The story I shared above is not an isolated experience. Reports from the National Eating Disorder Association show eating disorders affect at least 70 million individuals worldwide. Almost half of those people are American, including 200,000 Minnesotans. In a MN student survey, we learned that at least 11% of MN high school students have been diagnosed with an eating disorder, and 52% of adolescent girls along with 23% of adolescent boys experience disordered eating in Minnesota. And eating disorders don’t just affect our children. The fastest growing segment of the population being diagnosed with eating disorders is middle-aged women, and 30% of men in the U.S. have an eating disorder. I could go on about the statistics of individuals being directly impacted by eating disorders, but above all, what summons your support is the fact that half of all people know someone experiencing disordered eating. It’s also important to remember that people suffering from eating disorders oftentimes cannot get better without the support of others. In other words, we are all in this together.





Written by Liz Parroquin



Art and Eating Disorders Exhibition Reception

Please join us for our upcoming reception for Art and Eating Disorders: Building Community Awareness 2017

Where: The Southern Theater in partnership with Altered Esthetics.

Address: 1420 S Washington Ave
Minneapolis, MN 55454

Reception: Friday, February 3rd, 2017 from 5 – 7:00pm. Refreshments will be provided and additional drinks are available for purchase.

On Viewing – This exhibition will be on display from February 3 – 26th, 2017.


Dance of Freedom – Art and Eating Disorders Exhibition 2014

Art and Eating Disorders is about expressing those parts of the experience of living with an eating disorder that are difficult to put into words. Creating art and reflecting on the art products and processes helps people increase awareness of self, cope with symptoms, stress and traumatic experiences; enhance cognitive abilities; and enjoy the life-affirming pleasures of making art.

The Foundation’s Art and Eating Disorders program displays artwork created through art therapy in community spaces to raise awareness about eating disorders and the individuals that are impacted by them. The artwork runs themes relating to eating disorders, recovery, and body image.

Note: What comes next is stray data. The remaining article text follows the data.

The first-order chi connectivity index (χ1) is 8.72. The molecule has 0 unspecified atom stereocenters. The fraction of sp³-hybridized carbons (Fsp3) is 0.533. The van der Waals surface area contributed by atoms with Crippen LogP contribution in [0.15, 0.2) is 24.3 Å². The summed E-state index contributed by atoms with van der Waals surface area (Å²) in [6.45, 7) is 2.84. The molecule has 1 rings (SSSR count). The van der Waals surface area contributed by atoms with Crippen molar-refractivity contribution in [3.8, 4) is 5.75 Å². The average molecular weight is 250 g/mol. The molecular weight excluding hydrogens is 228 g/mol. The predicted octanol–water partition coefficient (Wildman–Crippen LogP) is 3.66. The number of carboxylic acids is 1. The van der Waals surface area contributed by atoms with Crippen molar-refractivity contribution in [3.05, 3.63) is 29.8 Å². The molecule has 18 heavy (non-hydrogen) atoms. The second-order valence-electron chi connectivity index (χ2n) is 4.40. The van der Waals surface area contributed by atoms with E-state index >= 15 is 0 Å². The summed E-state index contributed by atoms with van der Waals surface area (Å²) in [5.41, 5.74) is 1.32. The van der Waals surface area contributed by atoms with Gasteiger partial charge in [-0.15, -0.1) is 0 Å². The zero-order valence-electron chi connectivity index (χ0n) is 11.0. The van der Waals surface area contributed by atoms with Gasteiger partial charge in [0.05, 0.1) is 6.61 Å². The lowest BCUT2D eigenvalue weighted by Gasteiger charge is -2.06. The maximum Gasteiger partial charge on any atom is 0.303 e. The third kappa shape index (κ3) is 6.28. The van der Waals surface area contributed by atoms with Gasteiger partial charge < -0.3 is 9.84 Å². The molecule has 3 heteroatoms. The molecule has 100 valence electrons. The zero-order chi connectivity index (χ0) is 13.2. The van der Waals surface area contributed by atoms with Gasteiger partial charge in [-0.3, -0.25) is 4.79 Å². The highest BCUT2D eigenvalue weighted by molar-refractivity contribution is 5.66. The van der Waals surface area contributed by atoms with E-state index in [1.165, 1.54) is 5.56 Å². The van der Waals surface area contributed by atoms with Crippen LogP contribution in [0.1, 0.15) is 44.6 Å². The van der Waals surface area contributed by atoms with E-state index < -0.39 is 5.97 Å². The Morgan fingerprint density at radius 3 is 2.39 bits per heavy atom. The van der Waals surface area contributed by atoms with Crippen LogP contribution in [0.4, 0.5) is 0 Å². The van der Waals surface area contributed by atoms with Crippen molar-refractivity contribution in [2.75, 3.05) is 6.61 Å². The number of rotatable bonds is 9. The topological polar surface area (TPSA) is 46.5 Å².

Dance Endeavors studio promotes positive body image

The Emily Program Foundation teamed up with Dance Endeavors studio in Bloomington, MN to discuss healthy relationships with food and body image. The adolescent dancers ranging from ages 12-17 took a creative approach to self-love by writing on studio mirrors to reflect what they appreciate about themselves.

Thank you Dance Endeavors!

Thank you Dance Endeavors!






IMG_20160421_190849461_TOP IMG_20160421_194456433

For more information about Dance Endeavors check out their website and social media:


unmaskED Gala a Success!

Thank you for those who joined us for The Emily Program Foundation’s 3rd annual unmaskED Gala!

We are thrilled to report this year’s fundraising event was a huge success! Our Gala raised $135,000 – a new record! – providing us with much-needed funds to advance our mission to save lives, change minds, and work to eliminate eating disorders.


To see more photos from the Gala check out the links below; feel free to share them with friends and family!

Render Photography
Photo Booth/Volunteer Photos

Thank you so much for your support of this important work.
Together, we can make a difference.

The Emily Program Foundation logo


Happy Valentine’s Day!

LYB Valentines Day